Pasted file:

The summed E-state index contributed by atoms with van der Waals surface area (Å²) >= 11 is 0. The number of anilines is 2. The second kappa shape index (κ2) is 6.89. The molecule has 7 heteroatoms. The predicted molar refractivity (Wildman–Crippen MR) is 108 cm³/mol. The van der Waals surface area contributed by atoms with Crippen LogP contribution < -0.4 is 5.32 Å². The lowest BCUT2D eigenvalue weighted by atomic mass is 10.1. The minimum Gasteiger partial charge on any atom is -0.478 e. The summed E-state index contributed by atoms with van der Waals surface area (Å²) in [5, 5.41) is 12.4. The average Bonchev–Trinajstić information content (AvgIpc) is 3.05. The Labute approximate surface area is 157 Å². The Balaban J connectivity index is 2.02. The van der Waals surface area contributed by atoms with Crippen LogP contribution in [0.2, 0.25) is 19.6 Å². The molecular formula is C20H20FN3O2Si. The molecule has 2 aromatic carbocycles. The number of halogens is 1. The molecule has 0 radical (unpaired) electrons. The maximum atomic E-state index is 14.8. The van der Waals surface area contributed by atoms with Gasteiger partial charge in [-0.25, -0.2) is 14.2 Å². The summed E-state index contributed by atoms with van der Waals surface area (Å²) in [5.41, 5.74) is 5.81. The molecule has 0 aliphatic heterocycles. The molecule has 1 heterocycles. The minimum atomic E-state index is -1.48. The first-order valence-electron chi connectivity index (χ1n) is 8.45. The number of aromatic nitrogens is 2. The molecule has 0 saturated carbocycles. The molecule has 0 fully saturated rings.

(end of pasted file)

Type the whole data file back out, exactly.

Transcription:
The summed E-state index contributed by atoms with van der Waals surface area (Å²) >= 11 is 0. The number of anilines is 2. The second kappa shape index (κ2) is 6.89. The molecule has 7 heteroatoms. The predicted molar refractivity (Wildman–Crippen MR) is 108 cm³/mol. The van der Waals surface area contributed by atoms with Crippen LogP contribution < -0.4 is 5.32 Å². The lowest BCUT2D eigenvalue weighted by atomic mass is 10.1. The minimum Gasteiger partial charge on any atom is -0.478 e. The summed E-state index contributed by atoms with van der Waals surface area (Å²) in [5, 5.41) is 12.4. The average Bonchev–Trinajstić information content (AvgIpc) is 3.05. The Labute approximate surface area is 157 Å². The Balaban J connectivity index is 2.02. The van der Waals surface area contributed by atoms with Crippen LogP contribution in [0.2, 0.25) is 19.6 Å². The molecular formula is C20H20FN3O2Si. The molecule has 2 aromatic carbocycles. The number of halogens is 1. The molecule has 0 radical (unpaired) electrons. The maximum atomic E-state index is 14.8. The van der Waals surface area contributed by atoms with Gasteiger partial charge in [-0.25, -0.2) is 14.2 Å². The summed E-state index contributed by atoms with van der Waals surface area (Å²) in [5.41, 5.74) is 5.81. The molecule has 0 aliphatic heterocycles. The molecule has 1 heterocycles. The minimum atomic E-state index is -1.48. The first-order valence-electron chi connectivity index (χ1n) is 8.45. The number of aromatic nitrogens is 2. The molecule has 0 saturated carbocycles. The molecule has 0 fully saturated rings.